The Power of Positive Thinking: How Big is Your Trophy Case?
Some have maybe heard the true story about the conversation that South Carolina’s Athletics Director (AD), Eric Hymen, and Hall-of-Famer-to-be head baseball coach, Ray Tanner, had a few years ago. It was a momentous and memorable conversation about the trophy case that sits in the center field fan area as one enters Carolina Stadium in Columbia, just next to the Congaree River. The story is told that Mr. Hymen and Ray Tanner talked about the “size” of the trophy case, and whether it should be built to hold more than one national championship trophy. Granted that conversation was initiated by AD Hymen, and it took a good amount of courage and almost boldness to even think about a second national championship, given that Carolina had just won its first ever in the big three men’s sports of football, basketball, and baseball. The story goes that the trophy case was actually constructed eventually to hold (2) trophies, in the event the team were to win another. Lo and behold, Carolina did the unthinkable and even unimaginable, and won its back-to-back National Championship in baseball in 2011, in the new Rosenblatt Stadium in Omaha.
When I was 19 years old, and young and impressionable, I was searching for spiritual guidance outside of myself. Surely my path has had religious roots in both Catholic and Protestant areas, but another area of great influence for me was the writing of Norman Vincent Peale and Robert Schuller. Both were pastors and authors who had the power to speak positive words that helped others to “be positive” and to envision “a positive future.” Schuller is known for reaching and encouraging thousands via television and books. One of his first church locations was an old, drive-in movie theatre converted to a place of worship. Peale was a great writer, and inspired others to first believe and then work toward achieving. Neither pastor or writer could be accused of “easy-believism.”Instead both endorsed dreaming and hard work. It is the same vision and hard work that AD Eric Hymen and Coach Tanner instilled in young college baseball players at USC.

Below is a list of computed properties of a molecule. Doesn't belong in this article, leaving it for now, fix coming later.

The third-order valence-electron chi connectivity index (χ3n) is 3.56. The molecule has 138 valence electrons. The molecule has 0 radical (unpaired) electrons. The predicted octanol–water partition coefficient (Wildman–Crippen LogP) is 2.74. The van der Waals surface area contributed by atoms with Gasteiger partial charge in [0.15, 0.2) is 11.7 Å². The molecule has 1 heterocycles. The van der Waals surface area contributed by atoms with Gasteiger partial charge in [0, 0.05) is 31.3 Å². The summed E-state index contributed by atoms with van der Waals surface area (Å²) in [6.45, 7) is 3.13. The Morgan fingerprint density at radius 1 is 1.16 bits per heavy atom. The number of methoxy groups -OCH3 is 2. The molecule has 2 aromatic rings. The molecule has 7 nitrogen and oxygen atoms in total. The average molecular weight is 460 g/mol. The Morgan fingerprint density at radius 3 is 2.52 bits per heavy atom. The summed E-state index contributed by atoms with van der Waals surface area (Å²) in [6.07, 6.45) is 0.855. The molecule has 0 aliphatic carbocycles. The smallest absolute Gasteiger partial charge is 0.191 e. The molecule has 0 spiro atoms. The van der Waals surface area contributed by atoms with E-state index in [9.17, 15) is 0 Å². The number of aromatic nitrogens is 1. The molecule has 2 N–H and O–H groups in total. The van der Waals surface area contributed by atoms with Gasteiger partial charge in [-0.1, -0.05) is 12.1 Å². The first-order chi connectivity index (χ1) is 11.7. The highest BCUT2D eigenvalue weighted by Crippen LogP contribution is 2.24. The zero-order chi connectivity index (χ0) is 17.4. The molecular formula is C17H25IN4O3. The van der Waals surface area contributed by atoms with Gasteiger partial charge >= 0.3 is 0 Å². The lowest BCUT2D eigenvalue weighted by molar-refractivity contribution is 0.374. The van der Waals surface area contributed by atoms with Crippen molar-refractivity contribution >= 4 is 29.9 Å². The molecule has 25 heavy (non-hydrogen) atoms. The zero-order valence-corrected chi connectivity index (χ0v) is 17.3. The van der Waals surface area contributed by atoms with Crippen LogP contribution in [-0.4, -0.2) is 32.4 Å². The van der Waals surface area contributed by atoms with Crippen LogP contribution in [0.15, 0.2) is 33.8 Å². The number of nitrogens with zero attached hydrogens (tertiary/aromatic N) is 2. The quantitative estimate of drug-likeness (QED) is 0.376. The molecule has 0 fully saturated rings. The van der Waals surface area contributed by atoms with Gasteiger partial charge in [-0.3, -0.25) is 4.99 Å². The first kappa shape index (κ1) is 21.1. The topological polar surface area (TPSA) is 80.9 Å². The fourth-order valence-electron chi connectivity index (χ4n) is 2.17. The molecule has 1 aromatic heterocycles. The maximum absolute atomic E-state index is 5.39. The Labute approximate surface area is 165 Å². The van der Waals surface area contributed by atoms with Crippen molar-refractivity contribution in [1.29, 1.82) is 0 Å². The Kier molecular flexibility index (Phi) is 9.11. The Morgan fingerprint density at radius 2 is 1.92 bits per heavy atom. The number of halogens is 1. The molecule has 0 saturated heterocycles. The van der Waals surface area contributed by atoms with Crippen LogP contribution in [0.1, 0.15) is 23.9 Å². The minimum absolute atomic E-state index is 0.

So, how big is your trophy case? Are there still goals in your life that you want to achieve? Are you bold enough to even think of it as a possibility? Just today my future son-in-law sent me a picture of some beautiful waterway and coastal marsh near Charleston. He texted me, saying, “I plan to have this one day.” I believe him. I really do. He has envisioned and dreamed of his future possibility, and I admire his courage and inner drive to think the unimaginable. Sometimes we need someone to ask us, “Have you built the trophy case big enough?” Sometimes we need others to affirm the gifts and talents that we ourselves cannot so easily see in ourselves. Let me encourage us to do both: encourage and dream. Encourage others to follow their dreams and to work toward the goal. Even encourage others to think of their most hopeful future, and then give the same thing to yourself. Give yourself the time and space to write down what you believe you want and what God wants in your life. It may be material like a house on the water or even the National Championship trophy. It may be as simple as better relationships with family or co-workers, or even buying the car of your dreams, or getting admitted to the college of your choice. Either way, our goals and hopes are achieved when we first have the boldness of “thinking positively” and working toward a desired vision and future. How big is your trophy case?
Dear God: Thank you for visionaries like Robert Schuller and Norman Vincent Peale and what they gave to people of faith and me. Be with me as I envision my future and help me to use the power of positive thinking. Amen.
-- Chaplain George M. Rossi